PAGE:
Bicycle time travel

PORTSMOUTH, N.H. — Dateline 1889. One thing I adore about this little burg we call Portsmouth is that we love to blur the lines between present and past. And what better way to time travel on a warm November day than perched atop a contraption whose front wheel stands no less than 4 feet tall and whose back wheel is a sporty 17 inches? Oh, did I mention my old-fashioned high-wheeler no brakes? The social cycling event of the season, this was the inaugural Portsmouth Tweed Ride. Hosted by the Swell Society and Old as Adam — the folks who brought you the Gatsby on the Isles gathering this summer — the ride attracted several dozen distinguished gentlemen clad in tweed jackets, caps and knickers and stylish ladies dazzling onlookers in their Gatsby-era garb. The two-state spree started at Papa Wheelies bike shop on Islington Street and featured hospitality stops along the way at White Heron Tea & Coffee and the Book & Bar in Market Square before a scheduled wrap-up at the Press Room, with proceeds benefiting the Portsmouth Historical Society and the John Paul Jones House. We pushed off from Papa Wheelies, stopping traffic with the utmost courtesy and ringing of handlebar bells. Ah, nothing like rolling through time on an old-fashioned high-wheel bike — gasoline-powered horseless carriages whizzing by as we traversed the cracked, gray macadam of Islington Street. Camaraderie was the order of the day, as our procession caused much turning of heads and encouraging exhortations from the periphery. Down to Strawbery Banke and the South End, across the new Memorial Bridge into Kittery, Maine, and back to gather for a team daguerreotype at the North Church. Unfortunately, I had to return to the present...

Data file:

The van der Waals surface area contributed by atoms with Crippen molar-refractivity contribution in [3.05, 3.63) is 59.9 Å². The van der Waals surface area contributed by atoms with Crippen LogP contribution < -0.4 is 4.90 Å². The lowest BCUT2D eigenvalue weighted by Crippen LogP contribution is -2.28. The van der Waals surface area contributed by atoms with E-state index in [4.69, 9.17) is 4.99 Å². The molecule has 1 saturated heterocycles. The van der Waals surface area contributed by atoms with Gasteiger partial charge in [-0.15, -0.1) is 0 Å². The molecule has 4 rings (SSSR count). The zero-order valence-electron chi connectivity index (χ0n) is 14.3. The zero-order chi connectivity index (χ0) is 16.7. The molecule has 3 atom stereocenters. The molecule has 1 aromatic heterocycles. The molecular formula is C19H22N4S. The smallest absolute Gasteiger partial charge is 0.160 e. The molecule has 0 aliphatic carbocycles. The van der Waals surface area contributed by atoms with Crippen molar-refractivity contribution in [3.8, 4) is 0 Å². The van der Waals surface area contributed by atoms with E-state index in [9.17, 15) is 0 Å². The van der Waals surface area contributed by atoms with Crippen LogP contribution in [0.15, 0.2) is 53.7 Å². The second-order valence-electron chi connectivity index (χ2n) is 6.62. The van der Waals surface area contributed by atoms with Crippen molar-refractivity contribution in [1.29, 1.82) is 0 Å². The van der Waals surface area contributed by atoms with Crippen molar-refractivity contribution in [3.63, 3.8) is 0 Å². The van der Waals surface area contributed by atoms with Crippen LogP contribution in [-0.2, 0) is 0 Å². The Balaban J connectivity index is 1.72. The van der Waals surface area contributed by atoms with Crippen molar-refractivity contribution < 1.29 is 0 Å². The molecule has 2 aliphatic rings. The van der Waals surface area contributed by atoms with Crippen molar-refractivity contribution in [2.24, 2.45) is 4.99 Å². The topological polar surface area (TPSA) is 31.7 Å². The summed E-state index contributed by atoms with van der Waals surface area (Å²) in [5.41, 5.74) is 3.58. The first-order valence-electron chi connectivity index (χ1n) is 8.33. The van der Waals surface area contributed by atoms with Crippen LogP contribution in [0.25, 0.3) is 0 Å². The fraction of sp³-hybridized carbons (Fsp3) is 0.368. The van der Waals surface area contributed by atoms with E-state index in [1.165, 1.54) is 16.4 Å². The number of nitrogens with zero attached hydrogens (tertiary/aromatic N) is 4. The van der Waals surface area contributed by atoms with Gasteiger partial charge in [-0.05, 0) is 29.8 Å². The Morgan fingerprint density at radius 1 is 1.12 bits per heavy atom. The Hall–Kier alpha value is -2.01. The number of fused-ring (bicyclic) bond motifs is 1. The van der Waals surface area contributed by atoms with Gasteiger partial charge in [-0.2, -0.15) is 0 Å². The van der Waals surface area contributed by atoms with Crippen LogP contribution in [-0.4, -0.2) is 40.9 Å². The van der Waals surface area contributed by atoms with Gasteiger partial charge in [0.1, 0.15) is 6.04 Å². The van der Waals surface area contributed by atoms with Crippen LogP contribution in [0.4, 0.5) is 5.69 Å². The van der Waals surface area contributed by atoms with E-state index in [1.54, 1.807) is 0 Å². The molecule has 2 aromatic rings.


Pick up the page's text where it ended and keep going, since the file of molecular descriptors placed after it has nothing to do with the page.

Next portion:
My favorite spaceman

Long, long ago, in a galaxy that now seems very far away, I got a chance to interview a future astronaut. The year was 1987 — long before my career as an internationally obscure writer had achieved liftoff — and the future spaceman was a fellow York (Maine) High School kid named Chris Cassidy. Now, the chance to interview an astronaut doesn’t come along every day. And looking back, I gotta say, I kinda blew it. Sure, I was only at York High School that day to cover a home football game against whoever (probably Marshwood) and Chris was there in his capacity as the Wildcats’ senior quarterback. So afterward, I approached him for the usual sports-type interview with a couple of softball questions about football. You might say, “Hey, there’s no way I could have known this kid would go on to a decorated military career as a Navy SEAL (heading to Afghanistan two weeks after 9/11, according to his NASA bio) and then literally launch himself into the stratosphere as a genuine astronaut.” But there were tell-tale signs — the ramrod straight posture, the clear-eyed, straight-arrow demeanor, his singular focus on the mission of the team. Plus, he loved wearing a helmet. And the kid sure loved his Tang, couldn’t get enough of it. OK, I’m only kidding about the Tang, but the rest is all true. Also true is that not only has he been living up in the International Space Station since March, he also just helped rescue an Italian colleague when water began leaking into the man’s helmet during a spacewalk. (I hate it when that happens.) Yes, the two were just an hour into a planned six-hour spacewalk to perform what has been...